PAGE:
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Working Out Later in Life Is the Key to Living Longer

Get to lifting those weights, grandpa.

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Working Out Later in Life is the Key to Living Longer
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It’s no secret that working out regularly is the key to a healthier, longer life—but a new study proves that it's never too late to start doing so.

Middle-aged adults, and even senior citizens, can increase their longevity by becoming more physically active, even if they never previously exercised on a regular basis, according to researchers at the University of Cambridge

A longer life span was even seen in older adults who had heart disease or cancer, the study found. Scientists predicted that 46 percent of deaths associated with inactivity could be prevented if adults met the minimum standard for exercise, defined by the World Health Organization as two and a half hours of moderate to intense physical activity per week.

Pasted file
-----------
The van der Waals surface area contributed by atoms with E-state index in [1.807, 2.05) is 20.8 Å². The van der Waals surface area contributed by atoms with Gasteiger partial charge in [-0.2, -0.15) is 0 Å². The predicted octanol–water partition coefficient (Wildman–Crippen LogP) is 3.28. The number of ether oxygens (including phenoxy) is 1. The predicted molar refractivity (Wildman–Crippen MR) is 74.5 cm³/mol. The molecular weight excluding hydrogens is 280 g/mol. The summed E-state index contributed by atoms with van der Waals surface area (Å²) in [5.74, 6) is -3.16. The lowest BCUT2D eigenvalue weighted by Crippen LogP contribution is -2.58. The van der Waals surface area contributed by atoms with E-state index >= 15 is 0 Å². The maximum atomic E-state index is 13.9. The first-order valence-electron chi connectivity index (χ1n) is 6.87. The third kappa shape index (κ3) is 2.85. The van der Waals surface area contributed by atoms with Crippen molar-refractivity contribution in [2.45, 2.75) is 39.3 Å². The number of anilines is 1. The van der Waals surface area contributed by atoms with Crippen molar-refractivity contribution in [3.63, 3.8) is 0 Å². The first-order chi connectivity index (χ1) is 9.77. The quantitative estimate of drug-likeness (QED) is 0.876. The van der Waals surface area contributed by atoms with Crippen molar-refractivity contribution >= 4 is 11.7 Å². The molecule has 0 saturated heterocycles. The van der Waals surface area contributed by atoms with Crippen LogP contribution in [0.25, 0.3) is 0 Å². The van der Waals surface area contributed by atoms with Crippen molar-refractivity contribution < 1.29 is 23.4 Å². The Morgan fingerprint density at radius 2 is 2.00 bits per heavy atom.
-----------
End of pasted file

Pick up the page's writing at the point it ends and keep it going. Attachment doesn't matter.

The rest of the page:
The study included close to 14,600 middle-aged and senior citizens, 3,148 of whom died during the course of the study (950 of heart disease, and 1,091 of cancer). Researchers predicted that if all the subjects remained inactive, an additional 24 percent would’ve died.

Not surprisingly, according to the study, the more people worked out, the lower their mortality rate was. The researchers urged public health officials to not only encourage people to exercise, but to keep up the intensity as much as possible as they age.

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